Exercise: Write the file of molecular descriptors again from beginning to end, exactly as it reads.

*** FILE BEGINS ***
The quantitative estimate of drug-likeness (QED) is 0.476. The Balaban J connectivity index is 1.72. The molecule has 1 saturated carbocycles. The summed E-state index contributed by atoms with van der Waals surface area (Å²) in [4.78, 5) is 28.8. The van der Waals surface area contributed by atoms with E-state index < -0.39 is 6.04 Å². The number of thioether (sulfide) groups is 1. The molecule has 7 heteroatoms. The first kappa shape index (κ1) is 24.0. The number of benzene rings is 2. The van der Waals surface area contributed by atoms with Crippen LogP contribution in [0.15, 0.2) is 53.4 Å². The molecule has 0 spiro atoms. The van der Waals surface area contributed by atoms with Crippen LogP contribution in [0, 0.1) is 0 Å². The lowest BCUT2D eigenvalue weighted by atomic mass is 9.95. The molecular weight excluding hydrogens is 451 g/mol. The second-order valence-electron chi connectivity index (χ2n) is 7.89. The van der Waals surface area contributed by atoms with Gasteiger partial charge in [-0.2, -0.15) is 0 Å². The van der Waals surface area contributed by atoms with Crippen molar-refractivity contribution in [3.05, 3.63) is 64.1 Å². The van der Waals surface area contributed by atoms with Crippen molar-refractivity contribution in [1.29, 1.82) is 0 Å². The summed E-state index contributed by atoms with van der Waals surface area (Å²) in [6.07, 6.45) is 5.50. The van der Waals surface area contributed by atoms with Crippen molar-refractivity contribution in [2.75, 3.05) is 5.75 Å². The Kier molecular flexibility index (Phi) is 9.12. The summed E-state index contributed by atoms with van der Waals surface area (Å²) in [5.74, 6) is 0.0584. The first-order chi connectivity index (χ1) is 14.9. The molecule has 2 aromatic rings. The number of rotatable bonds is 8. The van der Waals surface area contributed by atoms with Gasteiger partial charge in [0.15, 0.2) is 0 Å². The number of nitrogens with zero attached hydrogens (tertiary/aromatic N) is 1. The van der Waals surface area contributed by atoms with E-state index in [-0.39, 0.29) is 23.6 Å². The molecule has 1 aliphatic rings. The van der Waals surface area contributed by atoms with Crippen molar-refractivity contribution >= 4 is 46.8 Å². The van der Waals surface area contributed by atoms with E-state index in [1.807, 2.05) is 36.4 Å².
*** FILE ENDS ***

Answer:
The quantitative estimate of drug-likeness (QED) is 0.476. The Balaban J connectivity index is 1.72. The molecule has 1 saturated carbocycles. The summed E-state index contributed by atoms with van der Waals surface area (Å²) in [4.78, 5) is 28.8. The van der Waals surface area contributed by atoms with E-state index < -0.39 is 6.04 Å². The number of thioether (sulfide) groups is 1. The molecule has 7 heteroatoms. The first kappa shape index (κ1) is 24.0. The number of benzene rings is 2. The van der Waals surface area contributed by atoms with Crippen LogP contribution in [0.15, 0.2) is 53.4 Å². The molecule has 0 spiro atoms. The van der Waals surface area contributed by atoms with Crippen LogP contribution in [0, 0.1) is 0 Å². The lowest BCUT2D eigenvalue weighted by atomic mass is 9.95. The molecular weight excluding hydrogens is 451 g/mol. The second-order valence-electron chi connectivity index (χ2n) is 7.89. The van der Waals surface area contributed by atoms with Gasteiger partial charge in [-0.2, -0.15) is 0 Å². The van der Waals surface area contributed by atoms with Crippen molar-refractivity contribution in [3.05, 3.63) is 64.1 Å². The van der Waals surface area contributed by atoms with Crippen molar-refractivity contribution in [1.29, 1.82) is 0 Å². The summed E-state index contributed by atoms with van der Waals surface area (Å²) in [6.07, 6.45) is 5.50. The van der Waals surface area contributed by atoms with Crippen molar-refractivity contribution in [2.75, 3.05) is 5.75 Å². The Kier molecular flexibility index (Phi) is 9.12. The summed E-state index contributed by atoms with van der Waals surface area (Å²) in [5.74, 6) is 0.0584. The first-order chi connectivity index (χ1) is 14.9. The molecule has 2 aromatic rings. The number of rotatable bonds is 8. The van der Waals surface area contributed by atoms with Gasteiger partial charge in [0.15, 0.2) is 0 Å². The number of nitrogens with zero attached hydrogens (tertiary/aromatic N) is 1. The van der Waals surface area contributed by atoms with E-state index in [-0.39, 0.29) is 23.6 Å². The molecule has 1 aliphatic rings. The van der Waals surface area contributed by atoms with Crippen molar-refractivity contribution >= 4 is 46.8 Å². The van der Waals surface area contributed by atoms with E-state index in [1.807, 2.05) is 36.4 Å².